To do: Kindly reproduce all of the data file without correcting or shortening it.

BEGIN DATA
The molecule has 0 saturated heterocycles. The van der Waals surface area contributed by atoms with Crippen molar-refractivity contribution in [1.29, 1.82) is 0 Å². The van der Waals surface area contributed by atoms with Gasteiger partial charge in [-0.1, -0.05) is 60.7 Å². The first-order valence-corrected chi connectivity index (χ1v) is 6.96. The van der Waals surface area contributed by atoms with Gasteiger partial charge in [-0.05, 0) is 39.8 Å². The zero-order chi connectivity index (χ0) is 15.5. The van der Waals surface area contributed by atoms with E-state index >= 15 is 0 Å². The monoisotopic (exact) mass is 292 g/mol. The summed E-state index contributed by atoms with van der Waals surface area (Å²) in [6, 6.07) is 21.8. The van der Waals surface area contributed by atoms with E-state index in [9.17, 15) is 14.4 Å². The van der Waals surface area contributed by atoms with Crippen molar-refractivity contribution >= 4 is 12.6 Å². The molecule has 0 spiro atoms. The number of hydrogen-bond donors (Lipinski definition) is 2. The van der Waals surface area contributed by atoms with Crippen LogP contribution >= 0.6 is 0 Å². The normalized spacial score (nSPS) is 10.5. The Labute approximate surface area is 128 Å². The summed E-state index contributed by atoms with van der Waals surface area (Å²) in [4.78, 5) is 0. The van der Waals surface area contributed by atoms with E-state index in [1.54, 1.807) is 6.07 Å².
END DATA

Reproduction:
The molecule has 0 saturated heterocycles. The van der Waals surface area contributed by atoms with Crippen molar-refractivity contribution in [1.29, 1.82) is 0 Å². The van der Waals surface area contributed by atoms with Gasteiger partial charge in [-0.1, -0.05) is 60.7 Å². The first-order valence-corrected chi connectivity index (χ1v) is 6.96. The van der Waals surface area contributed by atoms with Gasteiger partial charge in [-0.05, 0) is 39.8 Å². The zero-order chi connectivity index (χ0) is 15.5. The van der Waals surface area contributed by atoms with E-state index >= 15 is 0 Å². The monoisotopic (exact) mass is 292 g/mol. The summed E-state index contributed by atoms with van der Waals surface area (Å²) in [6, 6.07) is 21.8. The van der Waals surface area contributed by atoms with E-state index in [9.17, 15) is 14.4 Å². The van der Waals surface area contributed by atoms with Crippen molar-refractivity contribution >= 4 is 12.6 Å². The molecule has 0 spiro atoms. The number of hydrogen-bond donors (Lipinski definition) is 2. The van der Waals surface area contributed by atoms with Crippen LogP contribution >= 0.6 is 0 Å². The normalized spacial score (nSPS) is 10.5. The Labute approximate surface area is 128 Å². The summed E-state index contributed by atoms with van der Waals surface area (Å²) in [4.78, 5) is 0. The van der Waals surface area contributed by atoms with E-state index in [1.54, 1.807) is 6.07 Å².